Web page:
Guests can relax with a game of billiards, read in the library, or catch up with family and friends on business center computers. During the summer, the Sky Terrace offers rooftop views of the city and the Hudson River.

The Hudson Morgans Original is located within 20 minutes' walk to Times Square. The Museum of Modern Art is within 15 minutes' walk from the hotel.

 

Marriott Hotel

218 West 50th Street, New York

Guests are required to show a photo identification and credit card upon check-in. Please note that all Special Requests are subject to availability and additional charges may apply.

A flat-screen TV and a small refrigerator with free water are offered in citizenM's rooms, which feature a centralized digital system that controls lighting, music, and electronics. Bathrooms include Hansgrohe rain showers and oversized bathroom amenities. Wi-Fi and movies are provided free of charge.

New York Marriott Marquis

1535 Broadway, New York

Guests are required to show a photo identification and credit card upon check-in. Please note that all Special Requests are subject to availability and additional charges may apply.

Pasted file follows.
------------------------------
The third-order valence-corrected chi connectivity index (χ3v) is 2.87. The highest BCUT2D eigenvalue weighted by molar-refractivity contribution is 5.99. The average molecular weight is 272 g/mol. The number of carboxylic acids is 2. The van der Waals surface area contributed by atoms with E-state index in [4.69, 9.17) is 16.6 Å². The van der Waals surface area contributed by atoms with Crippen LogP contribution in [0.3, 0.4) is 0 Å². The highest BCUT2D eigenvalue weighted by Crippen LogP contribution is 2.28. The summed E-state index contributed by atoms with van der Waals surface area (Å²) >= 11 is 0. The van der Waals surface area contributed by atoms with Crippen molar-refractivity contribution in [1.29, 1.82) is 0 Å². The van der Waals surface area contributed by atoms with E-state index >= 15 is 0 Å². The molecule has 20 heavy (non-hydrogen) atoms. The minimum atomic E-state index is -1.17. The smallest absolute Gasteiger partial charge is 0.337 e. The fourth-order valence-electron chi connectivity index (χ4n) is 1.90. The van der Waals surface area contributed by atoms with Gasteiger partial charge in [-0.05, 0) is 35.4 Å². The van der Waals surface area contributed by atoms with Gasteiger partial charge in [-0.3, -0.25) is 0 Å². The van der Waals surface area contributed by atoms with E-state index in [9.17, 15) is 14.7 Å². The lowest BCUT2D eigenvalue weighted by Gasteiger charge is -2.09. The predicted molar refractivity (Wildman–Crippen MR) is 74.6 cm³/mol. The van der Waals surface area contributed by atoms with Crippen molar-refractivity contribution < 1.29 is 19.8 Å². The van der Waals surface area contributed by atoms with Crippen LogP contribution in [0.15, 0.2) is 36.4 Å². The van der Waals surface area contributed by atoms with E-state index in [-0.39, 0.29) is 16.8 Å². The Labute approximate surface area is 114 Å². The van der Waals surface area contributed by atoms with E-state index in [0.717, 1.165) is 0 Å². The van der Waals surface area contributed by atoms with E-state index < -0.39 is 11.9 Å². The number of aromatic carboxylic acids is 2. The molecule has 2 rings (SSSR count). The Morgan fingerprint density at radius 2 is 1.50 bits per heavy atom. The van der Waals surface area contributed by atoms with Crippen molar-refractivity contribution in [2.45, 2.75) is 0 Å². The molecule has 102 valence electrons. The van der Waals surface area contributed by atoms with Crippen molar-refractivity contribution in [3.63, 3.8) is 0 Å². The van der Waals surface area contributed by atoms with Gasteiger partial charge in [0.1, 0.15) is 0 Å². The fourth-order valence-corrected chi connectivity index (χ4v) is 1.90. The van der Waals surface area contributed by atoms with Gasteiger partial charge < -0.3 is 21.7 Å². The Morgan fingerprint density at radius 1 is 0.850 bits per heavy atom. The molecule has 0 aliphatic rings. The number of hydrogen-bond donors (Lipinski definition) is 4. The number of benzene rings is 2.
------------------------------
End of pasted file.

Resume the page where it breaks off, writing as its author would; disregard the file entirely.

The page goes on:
New York Marriott Marquis has meeting space, a Broadway Ballroom with 29,000 square feet, three restaurants, the lounge offering panoramic views of Times Square and two terraces. Amenities like a concierge lounge, cloakroom, a safe, a cash machine, WiFi and onsite shops including a souvenir shop are available for guests’ convenience.

The OUT NYC

    510 West 42nd Street, New York
The Out is a gay hotel in a very central location. Guest can enjoy the spa center that features a gym, sauna, massage room, and 2 spacious hot tubs all enclosed in a glass-covered atrium. The hotel also features the XL Nightclub.

Guests of The Out can enjoy the wellness center that features a gym, sauna, massage room, and 2 spacious hot tubs all enclosed in a glass-covered atrium. The hotel also features the 42 West, which offers live entertainment in its 14,000 square-foot venues, and an internationally recognized garden. The lobby hosts contemporary art exhibits